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Revelations of Divine Love

Revelations of Divine Love (Julian of Norwich)

A female English mystic from the 14th/15th century, Julian of Norwich became deathly ill at a young age. Everyone around her despaired for her life. She also believes she is dying. The last rites are administered to her.⁣ ⁣ Then a wonderful thing happens: Julian experiences what a future generation might describe as a near-death experience. At the crisis of her sickness, between 4 and 9 one afternoon, she receives fifteen “showings,” or revelations. She reports that heaven opens to her, she beholds Christ in his glory, and she sees the meaning and power of his sufferings. She also sees Christ’s mother, Mary, exalted and beloved.⁣ ⁣ In her thirteenth showing, Julian receives a comforting answer to a question that has long troubled her:⁣ ⁣ ⁣“In my folly, before this time I often wondered why, by the great foreseeing wisdom of God, the onset of sin was not prevented: for then, I thought, all should have been well. This impulse [of thought] was much to be avoided, but nevertheless I mourned and sorrowed because of it, without reason and discretion.⁣ But Jesus, who in this vision informed me of all that is needed by me, answered with these words and said: ‘It was necessary that there should be sin; but all shall be well, and 𝙖𝙡𝙡 𝙨𝙝𝙖𝙡𝙡 𝙗𝙚 𝙬𝙚𝙡𝙡, 𝙖𝙣𝙙 𝙖𝙡𝙡 𝙢𝙖𝙣𝙣𝙚𝙧 𝙤𝙛 𝙩𝙝𝙞𝙣𝙜𝙨 𝙨𝙝𝙖𝙡𝙡 𝙗𝙚 𝙬𝙚𝙡𝙡.'⁣ These words were said most tenderly, showing no manner of blame to me nor to any who shall be saved.”⁣ ⁣ She recovers to live thirty-three years longer. Soon after her recovery, Julian records a short account of her revelations. Twenty years after her visions, having meditated long upon them, she will add additional thoughts as to their meaning. Both the short and the long accounts will be widely disseminated in manuscript form and, after the invention of the printing press, will be published in many editions.⁣ ⁣ Centuries later, Christians will still read her Showings with interest and wonder to what extent Julian of Norwich actually penetrated the mysteries of the unseen world.⁣ ⁣ -Excerpt by Dan Graves⁣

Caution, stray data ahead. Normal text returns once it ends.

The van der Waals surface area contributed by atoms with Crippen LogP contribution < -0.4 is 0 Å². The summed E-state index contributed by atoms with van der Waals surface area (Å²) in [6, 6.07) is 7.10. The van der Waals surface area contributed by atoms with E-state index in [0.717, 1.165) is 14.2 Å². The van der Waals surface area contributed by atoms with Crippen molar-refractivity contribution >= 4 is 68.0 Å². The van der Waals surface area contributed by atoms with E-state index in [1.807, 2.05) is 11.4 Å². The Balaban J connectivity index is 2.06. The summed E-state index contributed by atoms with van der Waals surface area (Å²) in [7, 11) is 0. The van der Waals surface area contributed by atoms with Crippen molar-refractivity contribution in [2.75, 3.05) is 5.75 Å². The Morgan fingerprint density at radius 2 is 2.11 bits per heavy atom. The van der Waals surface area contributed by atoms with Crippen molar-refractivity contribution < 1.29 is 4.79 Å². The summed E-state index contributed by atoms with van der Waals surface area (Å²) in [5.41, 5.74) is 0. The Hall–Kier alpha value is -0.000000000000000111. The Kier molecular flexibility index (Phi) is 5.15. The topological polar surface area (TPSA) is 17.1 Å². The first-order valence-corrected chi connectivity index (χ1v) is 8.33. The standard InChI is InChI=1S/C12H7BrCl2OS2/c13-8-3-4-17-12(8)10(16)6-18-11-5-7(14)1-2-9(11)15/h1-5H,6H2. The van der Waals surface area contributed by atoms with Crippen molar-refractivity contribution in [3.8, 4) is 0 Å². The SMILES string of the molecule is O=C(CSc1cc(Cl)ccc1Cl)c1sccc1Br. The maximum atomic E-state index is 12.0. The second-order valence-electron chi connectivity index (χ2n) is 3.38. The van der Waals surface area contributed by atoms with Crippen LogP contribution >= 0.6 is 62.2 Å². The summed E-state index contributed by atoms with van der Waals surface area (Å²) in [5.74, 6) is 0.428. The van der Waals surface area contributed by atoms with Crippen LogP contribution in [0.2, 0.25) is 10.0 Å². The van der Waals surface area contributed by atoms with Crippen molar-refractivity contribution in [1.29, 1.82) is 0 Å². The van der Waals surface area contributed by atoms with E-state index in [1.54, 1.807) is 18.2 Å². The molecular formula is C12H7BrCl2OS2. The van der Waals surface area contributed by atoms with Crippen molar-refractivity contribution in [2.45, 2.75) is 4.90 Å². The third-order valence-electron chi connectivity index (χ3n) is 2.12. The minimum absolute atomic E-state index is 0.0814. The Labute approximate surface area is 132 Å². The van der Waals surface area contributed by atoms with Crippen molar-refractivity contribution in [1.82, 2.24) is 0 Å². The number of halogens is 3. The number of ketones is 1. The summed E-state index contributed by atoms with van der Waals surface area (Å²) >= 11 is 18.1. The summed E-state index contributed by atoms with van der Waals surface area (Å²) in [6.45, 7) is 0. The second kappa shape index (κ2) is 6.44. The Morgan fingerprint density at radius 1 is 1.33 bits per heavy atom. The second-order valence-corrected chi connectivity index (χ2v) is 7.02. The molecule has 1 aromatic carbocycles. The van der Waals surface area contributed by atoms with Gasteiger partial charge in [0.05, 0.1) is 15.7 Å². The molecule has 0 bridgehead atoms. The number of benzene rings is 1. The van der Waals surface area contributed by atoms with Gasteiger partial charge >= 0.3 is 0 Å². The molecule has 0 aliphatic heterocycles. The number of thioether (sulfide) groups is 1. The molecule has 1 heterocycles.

Julian of Norwich understood the central message for spiritual life: God is love and it is only if one opens oneself to this love, totally and with total trust, and lets it become one's sole guide in life, that all things are transfigured, true peace and true joy found and one is able to radiate it.

I have been reflecting this week upon the connection between love and suffering, how God finds purpose on both of these and invites us along a pathway of transformation upon which we must embrace both. To commit to love means that I expose myself to the risk of suffering because of our collective incompleteness. When pain comes, as inevitably it must, there is an invitation to stay with the pain so that we allow the Lord, because of His great love, to heal and change us. As much as we would like God to deal with all those 'other people' who need to get their act together, He wants me to major on "me", risking seeing myself as I am but without shame, without the need to run and hide in fear because I saw the naked truth (cf. Gen 3:10).

Just as love and suffering seem to go together, so do commitment and intimacy. I like to think of intimacy as "deep, mutual knowing for the purpose of care". This is a reflection of the nature of God both in terms of His willingness to be intimate with us, but also His commitment to us expressed through covenant love, a love that will not let us go! The covenant commitment creates a safe place for us to be real but also for us to vulnerably own our struggles with one another. This can only realistically be risked and discovered with a few people at any given time ... much like we see in God's design for the family, strengthened by the covenant commitment of marriage.

Now we are also invited to express this, as Jesus did with a small group of people, by opening ourselves up to the possibility of pain but also that of great joy and fulfillment. All shall be well ... all manner of things shall be well!With love and prayers,

Pastor Mike

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